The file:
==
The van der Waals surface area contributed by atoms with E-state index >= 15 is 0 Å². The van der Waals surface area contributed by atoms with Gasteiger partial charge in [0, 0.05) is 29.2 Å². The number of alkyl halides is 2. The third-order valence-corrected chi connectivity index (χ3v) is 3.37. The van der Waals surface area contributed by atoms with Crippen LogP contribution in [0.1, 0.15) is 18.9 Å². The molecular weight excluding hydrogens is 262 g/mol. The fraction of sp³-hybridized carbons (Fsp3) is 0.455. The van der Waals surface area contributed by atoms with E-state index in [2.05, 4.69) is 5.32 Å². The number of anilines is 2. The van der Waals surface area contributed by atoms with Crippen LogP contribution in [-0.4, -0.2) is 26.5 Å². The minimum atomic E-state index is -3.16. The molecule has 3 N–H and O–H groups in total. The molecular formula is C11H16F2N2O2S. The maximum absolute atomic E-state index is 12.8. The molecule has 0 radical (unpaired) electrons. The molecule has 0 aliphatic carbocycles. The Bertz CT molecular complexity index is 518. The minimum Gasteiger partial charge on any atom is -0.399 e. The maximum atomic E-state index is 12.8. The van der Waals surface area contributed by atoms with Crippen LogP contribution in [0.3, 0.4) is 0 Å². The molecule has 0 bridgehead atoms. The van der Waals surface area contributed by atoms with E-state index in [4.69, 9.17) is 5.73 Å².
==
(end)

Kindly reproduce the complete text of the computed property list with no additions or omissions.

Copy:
The van der Waals surface area contributed by atoms with E-state index >= 15 is 0 Å². The van der Waals surface area contributed by atoms with Gasteiger partial charge in [0, 0.05) is 29.2 Å². The number of alkyl halides is 2. The third-order valence-corrected chi connectivity index (χ3v) is 3.37. The van der Waals surface area contributed by atoms with Crippen LogP contribution in [0.1, 0.15) is 18.9 Å². The molecular weight excluding hydrogens is 262 g/mol. The fraction of sp³-hybridized carbons (Fsp3) is 0.455. The van der Waals surface area contributed by atoms with E-state index in [2.05, 4.69) is 5.32 Å². The number of anilines is 2. The van der Waals surface area contributed by atoms with Crippen LogP contribution in [-0.4, -0.2) is 26.5 Å². The minimum atomic E-state index is -3.16. The molecule has 3 N–H and O–H groups in total. The molecular formula is C11H16F2N2O2S. The maximum absolute atomic E-state index is 12.8. The molecule has 0 radical (unpaired) electrons. The molecule has 0 aliphatic carbocycles. The Bertz CT molecular complexity index is 518. The minimum Gasteiger partial charge on any atom is -0.399 e. The maximum atomic E-state index is 12.8. The van der Waals surface area contributed by atoms with Crippen LogP contribution in [0.3, 0.4) is 0 Å². The molecule has 0 bridgehead atoms. The van der Waals surface area contributed by atoms with E-state index in [4.69, 9.17) is 5.73 Å².